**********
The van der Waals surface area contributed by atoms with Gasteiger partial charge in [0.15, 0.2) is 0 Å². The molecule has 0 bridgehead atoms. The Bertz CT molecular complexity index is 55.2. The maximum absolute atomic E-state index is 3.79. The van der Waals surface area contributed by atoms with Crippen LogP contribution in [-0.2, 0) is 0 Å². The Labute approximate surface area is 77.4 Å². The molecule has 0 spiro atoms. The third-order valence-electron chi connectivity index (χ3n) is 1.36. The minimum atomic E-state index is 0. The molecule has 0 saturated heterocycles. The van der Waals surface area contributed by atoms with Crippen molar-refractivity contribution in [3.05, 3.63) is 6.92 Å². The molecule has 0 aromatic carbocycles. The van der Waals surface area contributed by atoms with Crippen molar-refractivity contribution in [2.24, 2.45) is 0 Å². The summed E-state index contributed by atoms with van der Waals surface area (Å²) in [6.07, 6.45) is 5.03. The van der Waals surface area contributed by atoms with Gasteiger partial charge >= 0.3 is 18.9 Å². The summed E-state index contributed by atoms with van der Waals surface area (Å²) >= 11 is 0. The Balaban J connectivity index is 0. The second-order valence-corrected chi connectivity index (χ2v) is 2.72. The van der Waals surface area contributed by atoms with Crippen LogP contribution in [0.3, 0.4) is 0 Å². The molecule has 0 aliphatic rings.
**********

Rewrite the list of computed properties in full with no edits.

The van der Waals surface area contributed by atoms with Gasteiger partial charge in [0.15, 0.2) is 0 Å². The molecule has 0 bridgehead atoms. The Bertz CT molecular complexity index is 55.2. The maximum absolute atomic E-state index is 3.79. The van der Waals surface area contributed by atoms with Crippen LogP contribution in [-0.2, 0) is 0 Å². The Labute approximate surface area is 77.4 Å². The molecule has 0 spiro atoms. The third-order valence-electron chi connectivity index (χ3n) is 1.36. The minimum atomic E-state index is 0. The molecule has 0 saturated heterocycles. The van der Waals surface area contributed by atoms with Crippen molar-refractivity contribution in [3.05, 3.63) is 6.92 Å². The molecule has 0 aromatic carbocycles. The van der Waals surface area contributed by atoms with Crippen molar-refractivity contribution in [2.24, 2.45) is 0 Å². The summed E-state index contributed by atoms with van der Waals surface area (Å²) in [6.07, 6.45) is 5.03. The van der Waals surface area contributed by atoms with Gasteiger partial charge >= 0.3 is 18.9 Å². The summed E-state index contributed by atoms with van der Waals surface area (Å²) >= 11 is 0. The Balaban J connectivity index is 0. The second-order valence-corrected chi connectivity index (χ2v) is 2.72. The van der Waals surface area contributed by atoms with Crippen LogP contribution in [0.3, 0.4) is 0 Å². The molecule has 0 aliphatic rings.